• Asplenia is the absence of the spleen due to either a congenital anomaly or a surgical procedure.
  • Hyposplenia is the reduced or absent function of the spleen, impairing the capacity to prevent bacterial infections.


  • The exact incidence is not known.
  • Asplenia is present in about 3% of neonates with structural heart disease.
  • Isolated asplenia is most often recognized at autopsy.


  • The spleen is a major component of the reticuloendothelial system; it is important both for antibody synthesis and for clearance of opsonized organisms by phagocytosis.
  • Antibody-mediated phagocytosis is the primary mechanism to destroy encapsulated microbes, such as pneumococcus, meningococcus, and Haemophilus.
  • In the absence of the spleen’s phagocytic pathway, the polysaccharide-rich capsules of these bacteria protect them from destruction and permit them to effect systemic bacterial infection that may lead to overwhelming sepsis.
  • For patients <4 years of age in whom few alternate routes of bacterial clearance exist, significant pathology can result from impaired splenic function.


  • Surgical splenectomy
  • Congenital asplenia
  • In association with certain diseases or conditions (see “Differential Diagnosis”)


  • Besides splenectomy, when asplenia is known, patients with certain diseases are at risk of asplenia or hyposplenia (see “Differential Diagnosis”).
  • Asplenia or hyposplenia should be suspected in any patient with overwhelming infection with an encapsulated organism.



  • Any patient with a condition known to be associated with asplenia/hyposplenia (see “Differential Diagnosis”) deserves evaluation for splenic function.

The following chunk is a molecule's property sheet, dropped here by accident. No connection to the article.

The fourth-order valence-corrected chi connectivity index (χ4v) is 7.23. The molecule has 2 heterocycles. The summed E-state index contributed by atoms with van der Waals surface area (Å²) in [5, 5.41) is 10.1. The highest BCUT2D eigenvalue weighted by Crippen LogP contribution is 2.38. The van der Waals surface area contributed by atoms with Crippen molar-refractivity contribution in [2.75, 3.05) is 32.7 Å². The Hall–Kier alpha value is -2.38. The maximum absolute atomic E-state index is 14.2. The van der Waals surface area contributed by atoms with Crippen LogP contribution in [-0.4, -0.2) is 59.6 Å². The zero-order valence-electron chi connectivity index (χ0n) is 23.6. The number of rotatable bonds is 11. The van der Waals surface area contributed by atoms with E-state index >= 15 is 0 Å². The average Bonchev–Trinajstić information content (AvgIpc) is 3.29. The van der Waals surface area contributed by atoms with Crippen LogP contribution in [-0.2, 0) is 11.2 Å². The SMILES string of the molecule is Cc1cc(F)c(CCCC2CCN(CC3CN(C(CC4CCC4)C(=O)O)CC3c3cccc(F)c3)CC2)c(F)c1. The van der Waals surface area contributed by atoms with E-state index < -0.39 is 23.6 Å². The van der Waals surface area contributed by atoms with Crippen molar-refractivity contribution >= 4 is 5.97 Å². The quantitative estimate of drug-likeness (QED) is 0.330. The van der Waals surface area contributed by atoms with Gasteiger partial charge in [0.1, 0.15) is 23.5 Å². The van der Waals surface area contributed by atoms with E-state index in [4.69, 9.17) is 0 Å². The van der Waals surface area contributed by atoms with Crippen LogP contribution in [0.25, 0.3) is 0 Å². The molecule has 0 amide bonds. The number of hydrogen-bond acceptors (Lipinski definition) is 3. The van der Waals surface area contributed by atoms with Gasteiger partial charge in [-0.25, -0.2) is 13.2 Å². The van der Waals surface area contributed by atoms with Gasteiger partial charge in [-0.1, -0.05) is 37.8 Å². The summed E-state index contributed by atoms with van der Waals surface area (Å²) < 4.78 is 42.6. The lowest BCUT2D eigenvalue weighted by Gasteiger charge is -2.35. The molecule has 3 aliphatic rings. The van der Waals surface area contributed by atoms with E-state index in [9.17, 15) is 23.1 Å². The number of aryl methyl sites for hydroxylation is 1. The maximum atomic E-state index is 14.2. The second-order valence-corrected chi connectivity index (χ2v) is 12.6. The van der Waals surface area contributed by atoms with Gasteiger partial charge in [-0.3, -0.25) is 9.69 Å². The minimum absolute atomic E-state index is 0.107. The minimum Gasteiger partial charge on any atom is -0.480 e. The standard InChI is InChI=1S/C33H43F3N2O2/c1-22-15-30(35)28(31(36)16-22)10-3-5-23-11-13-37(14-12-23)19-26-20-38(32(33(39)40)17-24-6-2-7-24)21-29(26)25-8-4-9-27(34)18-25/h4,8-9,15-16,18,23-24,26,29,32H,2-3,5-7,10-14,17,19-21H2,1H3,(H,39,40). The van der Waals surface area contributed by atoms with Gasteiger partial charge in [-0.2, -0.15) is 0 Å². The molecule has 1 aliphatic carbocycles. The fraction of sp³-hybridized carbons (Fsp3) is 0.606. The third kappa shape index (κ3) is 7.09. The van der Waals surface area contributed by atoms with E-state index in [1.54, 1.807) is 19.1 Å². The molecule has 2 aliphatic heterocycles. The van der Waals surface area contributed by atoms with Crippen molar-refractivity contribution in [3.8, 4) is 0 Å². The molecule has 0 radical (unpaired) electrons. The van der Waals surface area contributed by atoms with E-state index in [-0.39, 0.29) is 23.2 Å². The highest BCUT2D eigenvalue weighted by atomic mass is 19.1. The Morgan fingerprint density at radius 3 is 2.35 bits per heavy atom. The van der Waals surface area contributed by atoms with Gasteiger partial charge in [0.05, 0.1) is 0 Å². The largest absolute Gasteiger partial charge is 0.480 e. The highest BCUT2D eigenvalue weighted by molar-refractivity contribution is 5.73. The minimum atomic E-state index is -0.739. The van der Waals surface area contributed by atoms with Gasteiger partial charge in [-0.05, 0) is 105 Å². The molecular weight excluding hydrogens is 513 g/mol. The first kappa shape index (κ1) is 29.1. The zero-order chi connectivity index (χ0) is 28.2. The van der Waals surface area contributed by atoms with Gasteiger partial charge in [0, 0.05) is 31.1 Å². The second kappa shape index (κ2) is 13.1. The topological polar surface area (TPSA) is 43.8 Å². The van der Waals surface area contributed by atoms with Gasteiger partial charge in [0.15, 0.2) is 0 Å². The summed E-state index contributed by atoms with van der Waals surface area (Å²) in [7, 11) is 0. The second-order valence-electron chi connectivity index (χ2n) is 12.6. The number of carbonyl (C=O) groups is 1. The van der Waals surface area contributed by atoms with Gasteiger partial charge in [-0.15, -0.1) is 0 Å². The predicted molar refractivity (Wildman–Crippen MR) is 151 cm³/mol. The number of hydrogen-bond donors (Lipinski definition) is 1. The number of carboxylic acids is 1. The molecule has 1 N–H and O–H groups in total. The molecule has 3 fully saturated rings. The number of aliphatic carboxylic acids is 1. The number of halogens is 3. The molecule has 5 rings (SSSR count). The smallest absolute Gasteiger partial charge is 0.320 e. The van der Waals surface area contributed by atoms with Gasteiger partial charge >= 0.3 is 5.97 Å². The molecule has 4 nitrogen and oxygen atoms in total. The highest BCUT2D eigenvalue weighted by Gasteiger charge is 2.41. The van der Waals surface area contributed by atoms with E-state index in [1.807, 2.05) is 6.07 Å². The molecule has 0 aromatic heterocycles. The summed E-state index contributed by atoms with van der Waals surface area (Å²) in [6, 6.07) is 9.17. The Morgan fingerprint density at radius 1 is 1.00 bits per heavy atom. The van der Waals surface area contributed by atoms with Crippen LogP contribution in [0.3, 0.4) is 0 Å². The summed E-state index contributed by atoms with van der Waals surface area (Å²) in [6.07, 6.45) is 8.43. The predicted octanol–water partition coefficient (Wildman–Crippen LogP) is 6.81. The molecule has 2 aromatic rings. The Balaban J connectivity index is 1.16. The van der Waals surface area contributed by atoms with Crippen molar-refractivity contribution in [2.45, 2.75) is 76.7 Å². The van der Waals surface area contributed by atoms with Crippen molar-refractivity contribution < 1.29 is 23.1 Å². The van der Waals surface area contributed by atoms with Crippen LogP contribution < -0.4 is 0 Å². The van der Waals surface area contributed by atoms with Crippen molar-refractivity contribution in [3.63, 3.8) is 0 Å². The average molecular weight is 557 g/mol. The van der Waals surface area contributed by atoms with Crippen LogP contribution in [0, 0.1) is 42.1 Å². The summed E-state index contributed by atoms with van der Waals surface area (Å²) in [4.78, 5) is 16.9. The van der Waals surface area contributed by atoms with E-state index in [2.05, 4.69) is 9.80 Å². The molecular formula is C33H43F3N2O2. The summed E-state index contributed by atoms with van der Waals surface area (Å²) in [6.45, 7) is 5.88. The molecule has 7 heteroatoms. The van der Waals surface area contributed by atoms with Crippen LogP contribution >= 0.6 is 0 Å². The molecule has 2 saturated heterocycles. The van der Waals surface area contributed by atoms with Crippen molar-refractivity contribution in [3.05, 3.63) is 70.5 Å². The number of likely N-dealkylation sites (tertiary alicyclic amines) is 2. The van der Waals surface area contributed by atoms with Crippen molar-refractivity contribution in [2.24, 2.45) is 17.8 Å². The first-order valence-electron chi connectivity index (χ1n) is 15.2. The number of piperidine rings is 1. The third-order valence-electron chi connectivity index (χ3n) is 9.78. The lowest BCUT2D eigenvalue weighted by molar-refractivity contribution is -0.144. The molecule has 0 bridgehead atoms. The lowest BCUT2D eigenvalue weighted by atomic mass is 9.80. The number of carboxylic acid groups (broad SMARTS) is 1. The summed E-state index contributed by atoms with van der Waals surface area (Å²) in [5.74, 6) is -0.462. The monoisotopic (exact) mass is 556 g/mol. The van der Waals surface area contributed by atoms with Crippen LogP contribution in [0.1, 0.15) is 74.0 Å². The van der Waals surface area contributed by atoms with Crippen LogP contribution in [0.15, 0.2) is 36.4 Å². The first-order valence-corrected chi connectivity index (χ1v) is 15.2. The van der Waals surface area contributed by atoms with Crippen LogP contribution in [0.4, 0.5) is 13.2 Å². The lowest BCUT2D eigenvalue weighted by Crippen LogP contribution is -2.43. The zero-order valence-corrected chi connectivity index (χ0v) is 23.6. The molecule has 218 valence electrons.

• In the apparently healthy child with no identified risk factors who presents with an overwhelming infection with an encapsulated organism, a blood smear should be examined for signs of hyposplenism (see “Initial Tests (screening, lab, imaging)”).


  • The spleen may be normal, large, or nonpalpable. Therefore, the size of the spleen cannot be used as an indicator of splenic function.
  • The size is most closely linked to the underlying etiology.
    • Portal hypertension or complete splenic replacement by cysts, neoplasm, or amyloid can lead to splenomegaly.
    • Sequestration crises such as those associated with sickle cell disease and malaria clog the spleen with cellular debris, which may also result in increased spleen size.
    • Patients with sickle cell disease typically have splenomegaly early in life, as the spleen tends to sequester the abnormal red cells. With time, the spleen slowly autoinfarcts and eventually becomes nonpalpable.


Diminished splenic function is associated with the following:

  • Congenital
    • Isolated congenital asplenia
    • Heterotaxy syndrome
  • Hematologic
    • Sequestration crises (e.g., sickle hemoglobinopathies, essential thrombocytosis, malaria)
    • Sickle cell disease
    • Hereditary hemoglobinopathies
  • Autoimmune
    • Glomerulonephritis
    • Systemic lupus erythematosus
    • Rheumatoid arthritis
    • Sarcoidosis
    • Sjögren syndrome
    • Graves disease
    • Graft-versus-host disease
  • GI/hepatic
    • Celiac disease
    • Inflammatory bowel disease
    • Chronic liver disease/portal hypertension
  • Space-occupying lesions
    • Tumors, such as lymphoma
    • Amyloidosis
    • Cysts
  • Postsplenectomy